AUBURN, Ala. — Jeremy Johnson is staying put and he’s here to win Auburn’s starting job — again.
Amid rumors he may transfer after spring practices, the Auburn quarterback said Saturday he plans to stay at Auburn, win the starting job again and have a season to remember. He wasn’t necessarily impressive in the A-Day game, throwing for 35 yards yards and one touchdown on 6-of-13 passing. He also showed some hesitation in the pocket and overthrew two receivers, but is still in the mix with Sean White and newcomer John Franklin III.
“Jeremy, obviously, has a wealth of experience dating back to his freshman year,” offensive coordinator Rhett Lashlee said. “I’ve been really pleased with his progress this spring and the way he’s improved and stayed the course. To come back and earn his teammates trust and everything, has been really impressive.”
Johnson’s rise to the next big thing to his fall to the bench was fast last season. He impressed everyone with his 252-yard, two -touchdown performance in the first half against Arkansas in the 2014 season opener in place of suspended star Nick Marshall, but he didn’t live up to high expectations in the first three games as the full-time starter in 2015: He threw six picks to co-lead the nation in interceptions.
His subsequent benching defined his junior season, but he later supplanted White and led the Tigers to a win at Texas A&M when the redshirt freshman injured his leg. Johnson was benched again when White recovered from injury in time for the Birmingham Bowl.
That rollercoaster season could mentally destroy any player. Johnson said he is stronger by weeding out the bad seeds in his inner circle.
“It’s about separating the ones you can trust from the ones you can’t trust,” Johnson said. “Again, like I tell people all the time, life is about obstacles. You’re going to go through it. I went through it. I haven’t been starting for three years. That was my first year starting. It happened. I have my confidence back and now I feel even better about where I’m at as a person and as a player because your character and how you handle things, take you a long way. I feel like I’m in a good spot.”
Why he should be the starter
Johnson threw six interceptions in the first three games as Auburn’s starter, but bounced back and threw only one interception the remainder of the season. He scored two touchdowns in the Birmingham Bowl as a red-zone, change-of-pace quarterback behind White, which may have helped his confidence. There’s no doubt Johnson has the arm and talent to be one of the top quarterbacks in the SEC, but it’s a matter of fixing his confidence and mental mistakes on the field.
“One of the things I think Jeremy has done a good job of improving is playing in the pocket with stuff around him,” Lashlee said. “When a guard gets knocked back in your face, you get a free run, you’re standing and delivering the ball and taking a hit. … “I feel like he’s grown up a lot in that area and he can play from the pocket when things aren’t perfect and still deliver to the right guy. That’s what we’ve worked on the most.”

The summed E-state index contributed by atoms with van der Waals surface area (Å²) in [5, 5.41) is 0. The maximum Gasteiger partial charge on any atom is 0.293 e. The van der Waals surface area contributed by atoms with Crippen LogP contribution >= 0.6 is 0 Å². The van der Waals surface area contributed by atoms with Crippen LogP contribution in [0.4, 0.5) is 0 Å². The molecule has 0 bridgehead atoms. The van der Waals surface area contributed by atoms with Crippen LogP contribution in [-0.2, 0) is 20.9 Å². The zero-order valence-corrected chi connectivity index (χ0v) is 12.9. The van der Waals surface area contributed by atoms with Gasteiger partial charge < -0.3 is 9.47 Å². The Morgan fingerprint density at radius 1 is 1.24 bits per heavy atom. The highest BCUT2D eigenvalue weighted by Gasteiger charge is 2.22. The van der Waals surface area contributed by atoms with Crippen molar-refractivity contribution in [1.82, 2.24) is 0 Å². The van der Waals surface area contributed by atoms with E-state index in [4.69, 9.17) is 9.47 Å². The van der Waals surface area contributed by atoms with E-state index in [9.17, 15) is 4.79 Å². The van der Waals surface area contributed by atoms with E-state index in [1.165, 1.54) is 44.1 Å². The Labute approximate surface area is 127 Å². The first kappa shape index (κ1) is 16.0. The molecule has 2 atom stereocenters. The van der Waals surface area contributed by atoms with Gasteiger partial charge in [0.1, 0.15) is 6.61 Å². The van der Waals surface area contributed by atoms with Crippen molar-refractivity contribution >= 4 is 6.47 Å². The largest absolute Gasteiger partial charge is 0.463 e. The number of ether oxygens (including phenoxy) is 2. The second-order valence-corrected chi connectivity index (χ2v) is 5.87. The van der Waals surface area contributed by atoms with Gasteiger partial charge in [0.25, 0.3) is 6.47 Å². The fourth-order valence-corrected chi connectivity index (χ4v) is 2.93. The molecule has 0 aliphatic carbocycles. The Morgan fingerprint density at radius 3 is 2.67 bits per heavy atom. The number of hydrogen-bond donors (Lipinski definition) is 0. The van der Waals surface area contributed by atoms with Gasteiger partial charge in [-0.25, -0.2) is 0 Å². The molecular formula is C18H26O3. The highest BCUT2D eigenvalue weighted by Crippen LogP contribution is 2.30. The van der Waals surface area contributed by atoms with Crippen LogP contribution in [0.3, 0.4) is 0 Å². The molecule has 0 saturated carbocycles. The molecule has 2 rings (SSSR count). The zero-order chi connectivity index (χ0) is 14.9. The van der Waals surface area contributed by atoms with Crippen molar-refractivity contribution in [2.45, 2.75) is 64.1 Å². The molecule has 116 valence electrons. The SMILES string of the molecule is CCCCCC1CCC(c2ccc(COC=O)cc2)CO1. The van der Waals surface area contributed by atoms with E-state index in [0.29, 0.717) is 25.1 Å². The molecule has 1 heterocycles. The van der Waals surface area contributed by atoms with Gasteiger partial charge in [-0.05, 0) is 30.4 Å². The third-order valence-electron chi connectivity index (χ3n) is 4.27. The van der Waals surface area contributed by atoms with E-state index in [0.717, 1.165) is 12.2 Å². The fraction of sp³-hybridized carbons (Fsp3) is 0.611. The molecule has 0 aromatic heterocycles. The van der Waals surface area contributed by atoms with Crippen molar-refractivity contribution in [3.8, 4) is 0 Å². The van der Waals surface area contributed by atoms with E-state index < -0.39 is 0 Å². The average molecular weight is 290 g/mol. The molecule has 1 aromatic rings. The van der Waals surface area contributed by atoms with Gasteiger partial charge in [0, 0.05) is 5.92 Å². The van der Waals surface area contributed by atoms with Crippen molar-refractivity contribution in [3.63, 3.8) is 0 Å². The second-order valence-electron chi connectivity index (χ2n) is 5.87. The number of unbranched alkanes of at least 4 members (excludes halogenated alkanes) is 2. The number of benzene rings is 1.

Johnson is the biggest quarterback on the roster, at 6-foot-5 and 240 pounds, and his arm strength is something to consider as the Tigers move into the offseason and preseason camp in August. Johnson also said his footwork has improved, which would be a big development, especially with Franklin facing big issues with his own footwork.
Why he shouldn’t be the starter
His tendency to stare down receivers continues. Sometimes it works, other times it backfires (just look at the six picks in the first three weeks last season). He stared down Roc Thomas in the A-Day game, but that throw at least resulted in a touchdown and not a turnover. One also has to consider his confidence. At times he seems calm under pressure, and other times he is immediately bothered — whether it’s on the field or in interview settings.
Some will say Johnson had his opportunities over the last three-plus years to earn the trust of his coaches, and while coach Gus Malzahn believed he had something special this time last season, the early signs of struggles popped up on the field, even in the A-Day game in 2015. It might be time to move on and build toward the future with White or Franklin taking the reins, while also paving the way for the development of freshman Woody Barrett in August.
“You’ve got to be able to handle it, but a kid that had a couple of spotty times playing and one half of football he played extremely well (Arkansas in 2015) and it elevated everything. Sometimes what gets lost in that is when you’re a backup and you have a chance to come in and start one game here and there, that’s different than when you’re the guy. It just is. But at the same time, a guy like Jeremy takes a lot of blame last year when there’s 10 other guys on the field with him. The first few games he turned the ball over and after that he stopped. It’s not always that one guy, but like I tell those guys, the quarterback probably gets too much credit when we win and too much blame when we lose. That’s just the nature of that job and you’ve got to be able to accept that.”
— Rhett Lashlee, offensive coordinator